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Counter Strike: Global Offensive

pita’s ESIC ban reduced to 5.5 months

Former NiP coach Faruk “⁠pita⁠” Pita has revealed that the Esports Integrity Commission (ESIC) has reduced his 10-month ban for using the spectator bug by 45 per cent.

The 30-year-old coach, who was banned in September for using the bug in two ESL Pro League Season 8 Europe matches in 2018, against Astralis and mousesports, said that the decision was reached after an appeal hearing on December 28. His confession was accepted in full and his attempts to report the bug to Valve through Twitter’s Direct Messages were perceived as him having shown assistance in the investigation.

pita has seen his ban reduced by ESIC

“The commissioner said during the hearing that he had sympathy with me because the bug ‘had come’ to me, and that he believed I acted correctly when I decided to stop it and report it to the developers,” pita wrote in a Twitlonger post.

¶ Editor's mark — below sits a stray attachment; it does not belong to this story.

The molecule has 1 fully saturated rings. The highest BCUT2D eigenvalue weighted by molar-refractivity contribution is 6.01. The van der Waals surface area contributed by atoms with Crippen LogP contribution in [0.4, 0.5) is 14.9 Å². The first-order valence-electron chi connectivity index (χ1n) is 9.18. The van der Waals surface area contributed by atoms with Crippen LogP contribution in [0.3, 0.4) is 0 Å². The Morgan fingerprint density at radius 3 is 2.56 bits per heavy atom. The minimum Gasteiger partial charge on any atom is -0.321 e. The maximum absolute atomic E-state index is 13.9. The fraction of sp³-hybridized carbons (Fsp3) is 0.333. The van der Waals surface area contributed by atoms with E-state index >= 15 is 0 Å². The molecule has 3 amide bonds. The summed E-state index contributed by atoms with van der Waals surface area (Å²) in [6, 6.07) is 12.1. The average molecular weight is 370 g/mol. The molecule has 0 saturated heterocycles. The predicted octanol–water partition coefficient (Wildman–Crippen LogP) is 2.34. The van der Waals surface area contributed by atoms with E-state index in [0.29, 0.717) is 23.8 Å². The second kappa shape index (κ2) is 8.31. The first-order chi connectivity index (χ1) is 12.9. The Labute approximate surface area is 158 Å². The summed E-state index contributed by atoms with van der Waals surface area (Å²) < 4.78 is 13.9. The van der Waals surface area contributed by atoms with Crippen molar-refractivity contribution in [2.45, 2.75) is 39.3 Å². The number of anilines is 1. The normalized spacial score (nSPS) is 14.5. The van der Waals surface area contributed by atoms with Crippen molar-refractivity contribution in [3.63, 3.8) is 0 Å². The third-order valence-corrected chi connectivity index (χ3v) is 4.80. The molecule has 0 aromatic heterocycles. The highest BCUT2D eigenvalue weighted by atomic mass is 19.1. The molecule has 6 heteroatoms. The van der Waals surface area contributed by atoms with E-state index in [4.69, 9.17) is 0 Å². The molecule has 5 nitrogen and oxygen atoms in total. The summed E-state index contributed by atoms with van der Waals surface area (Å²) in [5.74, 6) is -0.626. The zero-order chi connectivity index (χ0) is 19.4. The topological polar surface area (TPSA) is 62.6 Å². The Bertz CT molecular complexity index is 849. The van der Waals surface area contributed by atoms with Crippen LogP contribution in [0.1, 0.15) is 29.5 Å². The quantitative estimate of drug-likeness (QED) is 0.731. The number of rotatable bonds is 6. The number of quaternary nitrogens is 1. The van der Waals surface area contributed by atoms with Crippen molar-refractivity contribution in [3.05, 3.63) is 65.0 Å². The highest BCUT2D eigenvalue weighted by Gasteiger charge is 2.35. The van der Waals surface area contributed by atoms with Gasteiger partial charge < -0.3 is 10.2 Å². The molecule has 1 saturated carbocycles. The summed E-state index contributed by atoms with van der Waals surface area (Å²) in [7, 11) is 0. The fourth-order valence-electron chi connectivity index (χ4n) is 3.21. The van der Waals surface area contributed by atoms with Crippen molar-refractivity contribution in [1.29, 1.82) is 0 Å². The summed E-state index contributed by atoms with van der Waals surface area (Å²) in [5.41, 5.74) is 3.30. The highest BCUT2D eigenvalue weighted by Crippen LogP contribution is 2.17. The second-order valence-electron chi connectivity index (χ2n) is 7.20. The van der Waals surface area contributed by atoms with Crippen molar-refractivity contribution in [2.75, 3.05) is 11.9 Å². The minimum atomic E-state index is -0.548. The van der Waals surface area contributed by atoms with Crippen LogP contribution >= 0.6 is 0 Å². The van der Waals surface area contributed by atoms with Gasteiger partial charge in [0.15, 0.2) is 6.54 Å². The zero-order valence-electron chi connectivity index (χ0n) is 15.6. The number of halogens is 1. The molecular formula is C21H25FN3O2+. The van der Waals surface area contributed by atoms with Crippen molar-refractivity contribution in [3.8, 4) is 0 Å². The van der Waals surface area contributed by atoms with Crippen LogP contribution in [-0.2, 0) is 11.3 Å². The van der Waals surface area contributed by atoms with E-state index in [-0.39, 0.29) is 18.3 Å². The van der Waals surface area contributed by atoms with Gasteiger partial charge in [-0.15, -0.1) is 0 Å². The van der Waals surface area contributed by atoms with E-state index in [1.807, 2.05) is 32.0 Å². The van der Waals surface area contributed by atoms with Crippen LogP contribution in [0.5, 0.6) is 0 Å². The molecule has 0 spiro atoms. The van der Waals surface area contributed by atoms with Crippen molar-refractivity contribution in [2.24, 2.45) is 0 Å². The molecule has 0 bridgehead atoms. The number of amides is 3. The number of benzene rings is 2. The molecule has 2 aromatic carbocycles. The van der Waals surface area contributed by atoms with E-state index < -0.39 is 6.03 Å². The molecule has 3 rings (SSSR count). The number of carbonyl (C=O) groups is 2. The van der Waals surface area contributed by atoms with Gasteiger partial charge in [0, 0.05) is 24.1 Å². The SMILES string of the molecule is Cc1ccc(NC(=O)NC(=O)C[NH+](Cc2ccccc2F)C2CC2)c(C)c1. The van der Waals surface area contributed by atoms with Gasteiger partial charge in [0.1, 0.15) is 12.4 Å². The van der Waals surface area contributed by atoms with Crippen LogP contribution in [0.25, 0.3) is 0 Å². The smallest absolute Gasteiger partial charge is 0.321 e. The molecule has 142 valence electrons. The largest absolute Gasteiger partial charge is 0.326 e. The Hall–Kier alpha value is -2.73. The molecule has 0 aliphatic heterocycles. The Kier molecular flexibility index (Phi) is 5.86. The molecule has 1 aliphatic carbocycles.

“The reason why I wanted to share this is because, even though I did something terribly wrong, it feels ‘better’ knowing I did at least do something right in all of this. I guess.”

pita, who has not coached a team since leaving NiP in January 2020, said that he wishes to continue his career once his ban expires on March 13. Until then, he will not accept any offer as he wishes to respect ESIC’s suspension.

“I would like to say that I hope by the middle of March the community can accept me again,” he said. “If some of you don’t, I totally understand and respect it.

“I do hope I can come back and coach again. That’s what I love. Trying to help people become better at what they love. I have learned a lot these last seven years as a coach (mostly) and wish to continue learning. I do not want to go to any other game. CS has been my passion since 2001 and it still is.”

pita is the second coach to be successful in an appeal to ESIC since the esports watchdog group released the first set of substantial findings from its investigation into the historical use of the spectator bug, banning 37 people for up to 36 months. In October, Sergey “⁠lmbt⁠” Bezhanov saw his 7.5-month ban lifted by ESIC after he provided evidence in his defence.

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